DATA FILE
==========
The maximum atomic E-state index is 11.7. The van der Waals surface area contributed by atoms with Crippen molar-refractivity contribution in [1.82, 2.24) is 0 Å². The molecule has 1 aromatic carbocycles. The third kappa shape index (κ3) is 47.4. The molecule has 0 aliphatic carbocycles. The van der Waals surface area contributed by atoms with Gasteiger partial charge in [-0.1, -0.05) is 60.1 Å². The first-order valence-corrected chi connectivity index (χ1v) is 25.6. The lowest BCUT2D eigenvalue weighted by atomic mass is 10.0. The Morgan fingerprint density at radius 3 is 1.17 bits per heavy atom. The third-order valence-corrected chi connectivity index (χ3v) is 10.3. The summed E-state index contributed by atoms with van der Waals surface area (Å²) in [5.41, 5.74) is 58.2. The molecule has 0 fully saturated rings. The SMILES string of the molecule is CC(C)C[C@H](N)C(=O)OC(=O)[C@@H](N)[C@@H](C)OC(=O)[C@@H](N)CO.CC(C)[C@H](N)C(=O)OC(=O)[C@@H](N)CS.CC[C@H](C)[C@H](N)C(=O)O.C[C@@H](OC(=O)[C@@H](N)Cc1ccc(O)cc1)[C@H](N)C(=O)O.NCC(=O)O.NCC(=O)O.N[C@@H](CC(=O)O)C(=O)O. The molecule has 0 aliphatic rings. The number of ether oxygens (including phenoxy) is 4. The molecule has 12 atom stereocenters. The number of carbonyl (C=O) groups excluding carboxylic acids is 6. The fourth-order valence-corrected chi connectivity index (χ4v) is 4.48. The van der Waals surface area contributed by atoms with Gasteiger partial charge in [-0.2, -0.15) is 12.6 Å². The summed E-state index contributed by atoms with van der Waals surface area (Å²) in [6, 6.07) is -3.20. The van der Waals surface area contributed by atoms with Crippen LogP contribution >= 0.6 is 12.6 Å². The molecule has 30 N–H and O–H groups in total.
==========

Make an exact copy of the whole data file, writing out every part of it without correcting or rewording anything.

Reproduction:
The maximum atomic E-state index is 11.7. The van der Waals surface area contributed by atoms with Crippen molar-refractivity contribution in [1.82, 2.24) is 0 Å². The molecule has 1 aromatic carbocycles. The third kappa shape index (κ3) is 47.4. The molecule has 0 aliphatic carbocycles. The van der Waals surface area contributed by atoms with Gasteiger partial charge in [-0.1, -0.05) is 60.1 Å². The first-order valence-corrected chi connectivity index (χ1v) is 25.6. The lowest BCUT2D eigenvalue weighted by atomic mass is 10.0. The Morgan fingerprint density at radius 3 is 1.17 bits per heavy atom. The third-order valence-corrected chi connectivity index (χ3v) is 10.3. The summed E-state index contributed by atoms with van der Waals surface area (Å²) in [5.41, 5.74) is 58.2. The molecule has 0 fully saturated rings. The SMILES string of the molecule is CC(C)C[C@H](N)C(=O)OC(=O)[C@@H](N)[C@@H](C)OC(=O)[C@@H](N)CO.CC(C)[C@H](N)C(=O)OC(=O)[C@@H](N)CS.CC[C@H](C)[C@H](N)C(=O)O.C[C@@H](OC(=O)[C@@H](N)Cc1ccc(O)cc1)[C@H](N)C(=O)O.NCC(=O)O.NCC(=O)O.N[C@@H](CC(=O)O)C(=O)O. The molecule has 0 aliphatic rings. The number of ether oxygens (including phenoxy) is 4. The molecule has 12 atom stereocenters. The number of carbonyl (C=O) groups excluding carboxylic acids is 6. The fourth-order valence-corrected chi connectivity index (χ4v) is 4.48. The van der Waals surface area contributed by atoms with Gasteiger partial charge in [-0.2, -0.15) is 12.6 Å². The summed E-state index contributed by atoms with van der Waals surface area (Å²) in [6, 6.07) is -3.20. The van der Waals surface area contributed by atoms with Crippen LogP contribution >= 0.6 is 12.6 Å². The molecule has 30 N–H and O–H groups in total.